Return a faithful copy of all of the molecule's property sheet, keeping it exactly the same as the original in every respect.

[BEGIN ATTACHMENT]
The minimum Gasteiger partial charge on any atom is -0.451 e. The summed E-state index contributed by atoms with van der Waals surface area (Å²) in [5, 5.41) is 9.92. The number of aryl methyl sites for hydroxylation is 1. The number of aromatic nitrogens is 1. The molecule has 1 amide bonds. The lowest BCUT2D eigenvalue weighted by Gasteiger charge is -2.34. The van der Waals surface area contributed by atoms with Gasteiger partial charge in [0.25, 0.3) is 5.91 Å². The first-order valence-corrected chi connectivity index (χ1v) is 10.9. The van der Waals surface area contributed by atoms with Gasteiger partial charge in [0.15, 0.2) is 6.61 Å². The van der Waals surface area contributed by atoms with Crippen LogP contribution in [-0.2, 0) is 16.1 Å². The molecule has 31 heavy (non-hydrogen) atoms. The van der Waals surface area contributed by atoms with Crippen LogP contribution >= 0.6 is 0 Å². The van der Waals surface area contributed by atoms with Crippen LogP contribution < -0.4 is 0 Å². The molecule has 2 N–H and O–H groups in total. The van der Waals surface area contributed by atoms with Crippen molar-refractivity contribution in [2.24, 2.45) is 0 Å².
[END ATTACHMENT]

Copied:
The minimum Gasteiger partial charge on any atom is -0.451 e. The summed E-state index contributed by atoms with van der Waals surface area (Å²) in [5, 5.41) is 9.92. The number of aryl methyl sites for hydroxylation is 1. The number of aromatic nitrogens is 1. The molecule has 1 amide bonds. The lowest BCUT2D eigenvalue weighted by Gasteiger charge is -2.34. The van der Waals surface area contributed by atoms with Gasteiger partial charge in [0.25, 0.3) is 5.91 Å². The first-order valence-corrected chi connectivity index (χ1v) is 10.9. The van der Waals surface area contributed by atoms with Gasteiger partial charge in [0.15, 0.2) is 6.61 Å². The van der Waals surface area contributed by atoms with Crippen LogP contribution in [-0.2, 0) is 16.1 Å². The molecule has 31 heavy (non-hydrogen) atoms. The van der Waals surface area contributed by atoms with Crippen LogP contribution >= 0.6 is 0 Å². The van der Waals surface area contributed by atoms with Crippen LogP contribution < -0.4 is 0 Å². The molecule has 2 N–H and O–H groups in total. The van der Waals surface area contributed by atoms with Crippen molar-refractivity contribution in [2.24, 2.45) is 0 Å².